There is no animal species that loves its enemies, or that has a concept of true generosity. Cooperation and care towards their offspring mentioned by De Waal have a sense in evolution and genetic conservation, but when this behaviour is directed towards strangers it is called grooming: I do this for you so you will do this for me. It’s always individual advantage (as it was found in ants) that moves animals and it could not be otherwise, as “moral behaviour as such does not even exist in any original form in non-human beings ” (F. Ayala, “L’evoluzione”, [Evolution], Jaca Book 2009 , page 157). Actually, what looks like altruism is always a form of selfishness. In fact, an important school of evolutionary biologists, led also by Marc Hauser, claims that it is more interesting to note the differences between animals and humans than point out the (few) similarities.
Ethologist De Wall acknowledges the failure of modern atheism as it has been mainly characterized by aggression against believers and religion. “With their claim to be rational“, he accused, “their contempt for the historically strict relationship between science and religion and their willingness to alienate even moderate believers, neo-atheists end up falling into the dogmatic part of the spectrum. Their position has particularly damaged the debate on evolution. Who will ever listen to the biologists who argue how well-documented evolution is if the first words that come out of their mouths are: “you’re an idiot”? Moreover, atheism is an empty position. All it claims is that God does not exist, while it cannot answer questions such as: what should we do with our lives, where can we find its meaning, why are we here and how can we communicate with human society as a whole“. Rather, his approach is softer: focusing on the positive aspects to make religion useless: “Atheism”, he wrote in his recent book “The bonobo and the atheist“, “must be combined with something else, something more constructive than its opposition to religion, in order to be relevant to our lives. The only option is to think morality as a natural feature of our species“.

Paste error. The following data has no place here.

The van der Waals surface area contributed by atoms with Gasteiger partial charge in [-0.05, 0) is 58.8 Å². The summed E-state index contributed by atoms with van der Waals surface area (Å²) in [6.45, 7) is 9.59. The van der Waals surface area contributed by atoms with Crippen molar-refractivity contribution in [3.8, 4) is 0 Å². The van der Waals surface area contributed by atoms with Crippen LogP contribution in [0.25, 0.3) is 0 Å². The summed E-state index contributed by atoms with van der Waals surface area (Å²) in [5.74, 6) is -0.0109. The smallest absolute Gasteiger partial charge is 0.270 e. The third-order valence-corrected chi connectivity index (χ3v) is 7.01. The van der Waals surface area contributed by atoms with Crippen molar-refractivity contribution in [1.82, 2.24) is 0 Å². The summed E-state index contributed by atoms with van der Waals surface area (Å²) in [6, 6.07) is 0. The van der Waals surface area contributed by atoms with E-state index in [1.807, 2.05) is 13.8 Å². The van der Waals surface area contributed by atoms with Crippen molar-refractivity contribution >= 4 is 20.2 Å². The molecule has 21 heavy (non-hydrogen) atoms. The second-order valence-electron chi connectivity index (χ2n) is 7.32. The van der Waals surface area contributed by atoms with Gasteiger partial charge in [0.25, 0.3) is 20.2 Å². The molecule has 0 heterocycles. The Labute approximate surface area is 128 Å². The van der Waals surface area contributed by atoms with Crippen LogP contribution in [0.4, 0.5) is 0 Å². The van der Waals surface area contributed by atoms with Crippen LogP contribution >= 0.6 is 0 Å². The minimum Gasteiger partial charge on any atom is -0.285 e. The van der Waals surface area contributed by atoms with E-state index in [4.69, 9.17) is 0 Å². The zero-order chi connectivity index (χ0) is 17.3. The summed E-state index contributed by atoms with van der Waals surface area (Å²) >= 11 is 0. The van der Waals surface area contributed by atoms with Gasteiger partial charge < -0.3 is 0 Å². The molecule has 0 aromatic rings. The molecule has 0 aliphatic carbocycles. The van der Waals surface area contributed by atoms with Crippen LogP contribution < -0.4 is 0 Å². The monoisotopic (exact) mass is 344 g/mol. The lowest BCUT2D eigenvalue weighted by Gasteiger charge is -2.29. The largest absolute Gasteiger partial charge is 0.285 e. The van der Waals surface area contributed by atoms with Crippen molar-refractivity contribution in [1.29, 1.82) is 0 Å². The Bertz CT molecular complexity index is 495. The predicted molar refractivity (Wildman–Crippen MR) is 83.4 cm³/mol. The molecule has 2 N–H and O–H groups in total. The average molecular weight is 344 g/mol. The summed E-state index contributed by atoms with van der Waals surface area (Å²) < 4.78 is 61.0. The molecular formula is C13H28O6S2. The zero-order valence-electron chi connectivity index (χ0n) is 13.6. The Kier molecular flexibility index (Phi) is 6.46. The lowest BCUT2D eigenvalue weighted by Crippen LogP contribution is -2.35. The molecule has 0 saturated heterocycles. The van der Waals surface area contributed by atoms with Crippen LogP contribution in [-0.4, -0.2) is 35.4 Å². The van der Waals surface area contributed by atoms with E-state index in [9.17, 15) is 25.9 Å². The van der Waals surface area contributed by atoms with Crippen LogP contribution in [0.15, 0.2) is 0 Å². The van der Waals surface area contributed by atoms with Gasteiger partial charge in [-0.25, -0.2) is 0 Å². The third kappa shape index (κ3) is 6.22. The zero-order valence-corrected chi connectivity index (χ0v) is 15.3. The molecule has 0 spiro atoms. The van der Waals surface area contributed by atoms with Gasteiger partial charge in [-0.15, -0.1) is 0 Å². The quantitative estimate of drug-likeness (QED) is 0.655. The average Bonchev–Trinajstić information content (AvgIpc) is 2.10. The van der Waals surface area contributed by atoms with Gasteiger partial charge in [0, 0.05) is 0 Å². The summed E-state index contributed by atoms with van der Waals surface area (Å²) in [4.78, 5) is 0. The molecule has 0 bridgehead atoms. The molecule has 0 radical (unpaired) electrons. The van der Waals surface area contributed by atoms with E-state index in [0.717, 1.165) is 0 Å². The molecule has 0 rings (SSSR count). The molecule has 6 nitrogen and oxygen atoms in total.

His last words reveal that the reductionist attempt to conceive human morality as a purely natural factor serves the atheist stance rather than the scientific cause. Once again, people misuse science in order to deny God. An attempt against science and against Charles Darwin himself, who, on the other hand, wrote: “a moral being is one who is capable of comparing his past and future actions or motives, and of approving or disapproving of them. We have no reason to suppose that any of the lower animals have this capacity ” (C. Darwin, “L’origine dell’uomo e la selezione naturale” [“The Descent of Man”] Newton Compton in 2007, page 88).
The Editorial Staff, translation by Vito